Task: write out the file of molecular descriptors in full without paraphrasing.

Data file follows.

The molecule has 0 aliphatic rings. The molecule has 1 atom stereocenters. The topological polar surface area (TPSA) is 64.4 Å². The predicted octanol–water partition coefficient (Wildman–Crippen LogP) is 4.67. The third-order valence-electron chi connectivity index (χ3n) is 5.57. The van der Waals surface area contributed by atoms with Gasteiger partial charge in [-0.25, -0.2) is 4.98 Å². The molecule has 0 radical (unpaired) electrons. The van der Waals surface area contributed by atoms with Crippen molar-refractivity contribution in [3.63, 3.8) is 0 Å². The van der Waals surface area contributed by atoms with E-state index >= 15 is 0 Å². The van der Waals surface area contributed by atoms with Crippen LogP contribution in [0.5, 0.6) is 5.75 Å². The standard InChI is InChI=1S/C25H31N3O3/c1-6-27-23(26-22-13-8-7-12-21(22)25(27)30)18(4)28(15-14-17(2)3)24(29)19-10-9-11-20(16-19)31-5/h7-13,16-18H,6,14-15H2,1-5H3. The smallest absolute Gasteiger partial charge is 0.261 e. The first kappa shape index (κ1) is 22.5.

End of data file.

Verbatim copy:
The molecule has 0 aliphatic rings. The molecule has 1 atom stereocenters. The topological polar surface area (TPSA) is 64.4 Å². The predicted octanol–water partition coefficient (Wildman–Crippen LogP) is 4.67. The third-order valence-electron chi connectivity index (χ3n) is 5.57. The van der Waals surface area contributed by atoms with Gasteiger partial charge in [-0.25, -0.2) is 4.98 Å². The molecule has 0 radical (unpaired) electrons. The van der Waals surface area contributed by atoms with Crippen molar-refractivity contribution in [3.63, 3.8) is 0 Å². The van der Waals surface area contributed by atoms with E-state index >= 15 is 0 Å². The van der Waals surface area contributed by atoms with Crippen LogP contribution in [0.5, 0.6) is 5.75 Å². The standard InChI is InChI=1S/C25H31N3O3/c1-6-27-23(26-22-13-8-7-12-21(22)25(27)30)18(4)28(15-14-17(2)3)24(29)19-10-9-11-20(16-19)31-5/h7-13,16-18H,6,14-15H2,1-5H3. The smallest absolute Gasteiger partial charge is 0.261 e. The first kappa shape index (κ1) is 22.5.